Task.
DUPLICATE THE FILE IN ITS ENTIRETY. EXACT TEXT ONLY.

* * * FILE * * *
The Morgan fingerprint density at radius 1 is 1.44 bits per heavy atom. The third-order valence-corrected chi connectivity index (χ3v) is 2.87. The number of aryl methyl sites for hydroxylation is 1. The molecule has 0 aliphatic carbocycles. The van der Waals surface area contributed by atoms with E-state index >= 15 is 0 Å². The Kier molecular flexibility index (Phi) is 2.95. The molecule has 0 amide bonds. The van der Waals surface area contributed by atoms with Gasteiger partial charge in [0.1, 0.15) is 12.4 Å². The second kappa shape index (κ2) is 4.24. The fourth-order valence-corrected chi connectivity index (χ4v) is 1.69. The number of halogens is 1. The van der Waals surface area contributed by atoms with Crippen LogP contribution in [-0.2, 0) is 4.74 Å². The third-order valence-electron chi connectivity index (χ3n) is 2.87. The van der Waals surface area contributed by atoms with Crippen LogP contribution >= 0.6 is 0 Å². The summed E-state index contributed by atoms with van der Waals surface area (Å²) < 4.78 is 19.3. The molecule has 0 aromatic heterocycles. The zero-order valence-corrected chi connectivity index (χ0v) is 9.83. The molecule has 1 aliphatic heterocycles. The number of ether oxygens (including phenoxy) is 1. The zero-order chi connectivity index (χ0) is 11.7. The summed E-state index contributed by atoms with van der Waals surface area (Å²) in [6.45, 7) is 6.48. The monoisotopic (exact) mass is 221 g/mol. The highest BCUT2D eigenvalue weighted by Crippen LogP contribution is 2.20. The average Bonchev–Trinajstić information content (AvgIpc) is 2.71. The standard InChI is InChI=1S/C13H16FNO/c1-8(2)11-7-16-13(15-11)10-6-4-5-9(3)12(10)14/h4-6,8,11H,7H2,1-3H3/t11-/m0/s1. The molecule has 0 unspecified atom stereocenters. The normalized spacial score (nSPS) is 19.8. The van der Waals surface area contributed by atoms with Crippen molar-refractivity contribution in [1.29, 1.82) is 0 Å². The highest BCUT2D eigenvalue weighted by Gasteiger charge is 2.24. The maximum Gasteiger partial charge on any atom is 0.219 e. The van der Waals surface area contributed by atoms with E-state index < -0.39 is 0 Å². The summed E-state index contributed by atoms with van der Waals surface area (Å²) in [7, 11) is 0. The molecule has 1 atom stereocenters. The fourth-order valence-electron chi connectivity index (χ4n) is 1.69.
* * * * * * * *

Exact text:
The Morgan fingerprint density at radius 1 is 1.44 bits per heavy atom. The third-order valence-corrected chi connectivity index (χ3v) is 2.87. The number of aryl methyl sites for hydroxylation is 1. The molecule has 0 aliphatic carbocycles. The van der Waals surface area contributed by atoms with E-state index >= 15 is 0 Å². The Kier molecular flexibility index (Phi) is 2.95. The molecule has 0 amide bonds. The van der Waals surface area contributed by atoms with Gasteiger partial charge in [0.1, 0.15) is 12.4 Å². The second kappa shape index (κ2) is 4.24. The fourth-order valence-corrected chi connectivity index (χ4v) is 1.69. The number of halogens is 1. The van der Waals surface area contributed by atoms with Crippen LogP contribution in [-0.2, 0) is 4.74 Å². The third-order valence-electron chi connectivity index (χ3n) is 2.87. The van der Waals surface area contributed by atoms with Crippen LogP contribution >= 0.6 is 0 Å². The summed E-state index contributed by atoms with van der Waals surface area (Å²) < 4.78 is 19.3. The molecule has 0 aromatic heterocycles. The zero-order valence-corrected chi connectivity index (χ0v) is 9.83. The molecule has 1 aliphatic heterocycles. The number of ether oxygens (including phenoxy) is 1. The zero-order chi connectivity index (χ0) is 11.7. The summed E-state index contributed by atoms with van der Waals surface area (Å²) in [6.45, 7) is 6.48. The monoisotopic (exact) mass is 221 g/mol. The highest BCUT2D eigenvalue weighted by Crippen LogP contribution is 2.20. The average Bonchev–Trinajstić information content (AvgIpc) is 2.71. The standard InChI is InChI=1S/C13H16FNO/c1-8(2)11-7-16-13(15-11)10-6-4-5-9(3)12(10)14/h4-6,8,11H,7H2,1-3H3/t11-/m0/s1. The molecule has 0 unspecified atom stereocenters. The normalized spacial score (nSPS) is 19.8. The van der Waals surface area contributed by atoms with Crippen molar-refractivity contribution in [1.29, 1.82) is 0 Å². The highest BCUT2D eigenvalue weighted by Gasteiger charge is 2.24. The maximum Gasteiger partial charge on any atom is 0.219 e. The van der Waals surface area contributed by atoms with E-state index < -0.39 is 0 Å². The summed E-state index contributed by atoms with van der Waals surface area (Å²) in [7, 11) is 0. The molecule has 1 atom stereocenters. The fourth-order valence-electron chi connectivity index (χ4n) is 1.69.